Art Agenda: Team Macho at Narwhal, Brian Donnelly at Show & Tell and Nader Hasan at Whippersnapper
It's a trio of shows that superficially don't have much to do with each other, but then again, they might not have anything to do with each other on any other level either. Or maybe they do since they all deal in a very urban, and sometimes urbane, way with the conflicts between city existence and nature.
Team Macho at Narwhal Art Projects from October 28 - November 28
Toronto's infamous Team Macho are back at Narwhal with another display of their hipster folk art (for lack of a better term). For those who don't know who they are, they're basically the art world answer to the city's long tradition of absurdist sketch comedy groups.
This show is made up of more than 70 works in acrylics, resin covered panels, collages and watercolours. Anyone familiar with their past exhibits, or the solo works of the team's members, won't find much to be surprised about, but they could find plenty to be charmed by. Their mix of flat and kitschy Canadiana filled with pop art references, slightly macabre humour and lewd jokes are all present and accounted for. Included are assorted comic characters, underwear sailing ships, and the ubiquitous Star Wars battles in the verdant fields of rural Ontario.
Brian Donnelly at The Show & Tell Gallery from November 5 - 28
At Show & Tell, you can see nude human figures with pearl necklaces of paint hanging from their animal heads, posed like glamour models or grasping at birds. These are the images that have helped Brian Donnelly develop a following on the internet, but his works really have to be seen up close to be appreciated. Otherwise, they just read like Robert Bateman painting a pictorial for early 80s Hustler.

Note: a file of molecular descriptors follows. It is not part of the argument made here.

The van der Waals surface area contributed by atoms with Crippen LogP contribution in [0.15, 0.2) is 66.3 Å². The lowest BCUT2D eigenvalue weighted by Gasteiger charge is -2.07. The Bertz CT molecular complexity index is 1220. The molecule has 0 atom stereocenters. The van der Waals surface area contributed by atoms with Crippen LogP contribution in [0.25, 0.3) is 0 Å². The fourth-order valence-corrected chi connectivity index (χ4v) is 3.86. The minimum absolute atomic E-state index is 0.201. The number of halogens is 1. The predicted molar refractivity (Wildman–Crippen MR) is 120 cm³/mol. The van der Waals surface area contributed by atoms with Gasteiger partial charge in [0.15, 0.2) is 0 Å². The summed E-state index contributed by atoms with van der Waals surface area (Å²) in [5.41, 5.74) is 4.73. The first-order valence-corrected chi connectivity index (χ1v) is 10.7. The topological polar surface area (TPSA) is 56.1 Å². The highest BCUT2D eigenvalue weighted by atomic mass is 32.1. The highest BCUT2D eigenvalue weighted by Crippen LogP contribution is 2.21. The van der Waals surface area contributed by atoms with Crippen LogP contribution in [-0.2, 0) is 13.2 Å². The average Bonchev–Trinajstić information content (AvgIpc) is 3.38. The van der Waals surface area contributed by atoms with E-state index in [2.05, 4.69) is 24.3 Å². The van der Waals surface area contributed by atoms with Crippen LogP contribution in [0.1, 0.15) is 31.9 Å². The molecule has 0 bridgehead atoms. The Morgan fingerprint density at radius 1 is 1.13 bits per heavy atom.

There's more to them than that though. Borrowing from the elaborately clean cut aesthetics of Alberto Vargas, he mashes together the glamour of porn with that of wildlife painting to make his slightly monstrous creations. But it is the mixing of the rough canvas with the shimmering surfaces of paint, and the glittery glare that he imbues the hair of his figures with, that is even more striking. The most impressive elements of the pieces, however, are probably his careful and anxious way of rendering hands and the fact that he leaves his pencil marks apparent on the figures.
Nader Hasan at The Whippersnapper Gallery from November 4 -27
Down the street at the new location of Whippersnapper, Montrealer Nader Hasan has a completely different approach to dealing with how people approach nature and the monstrosity that underlies daily life. The work is made up of taxidermied road kill (cats, birds, mice), decaying food, burned money, skulls and garbage. Flags are scattered on the floor and trail out the door. Glass is suspended at various heights to complicate the transparency of space and its relation to objects. An array of bird wings float in the air without any trace of their bodies left.
In his artist talk, Hasan went to great anecdotal length to situate the anarchistic significance of his work and insist on the highly self-conscious ethical weight be gives to using these remnants of life. It's about using refuse to refuse the commodity status of the art object. It's also about getting people who wouldn't normally go to a gallery involved and creating a different kind of interaction between the creator and the public. So if you stop by to see it, Hasan might be there to debate the piece with you, or you can just call him. His number is on the display window.
Also this week:
You can catch Arnaud Maggs' fabulously spare exhibit "The Dada Portraits" at Susan Hobbs which renders the founders of DADA using architectural diagrams for portraiture. In a nice touch, all of the women in the movement are kept upstairs. And famed London based sculptor, and member of The Nihilist Spasm Band, Murray Favro's new show opens at Christopher Cutts.
First and third images of Nader Hasan's exhibit at Whippersnapper courtesy of Istoica.
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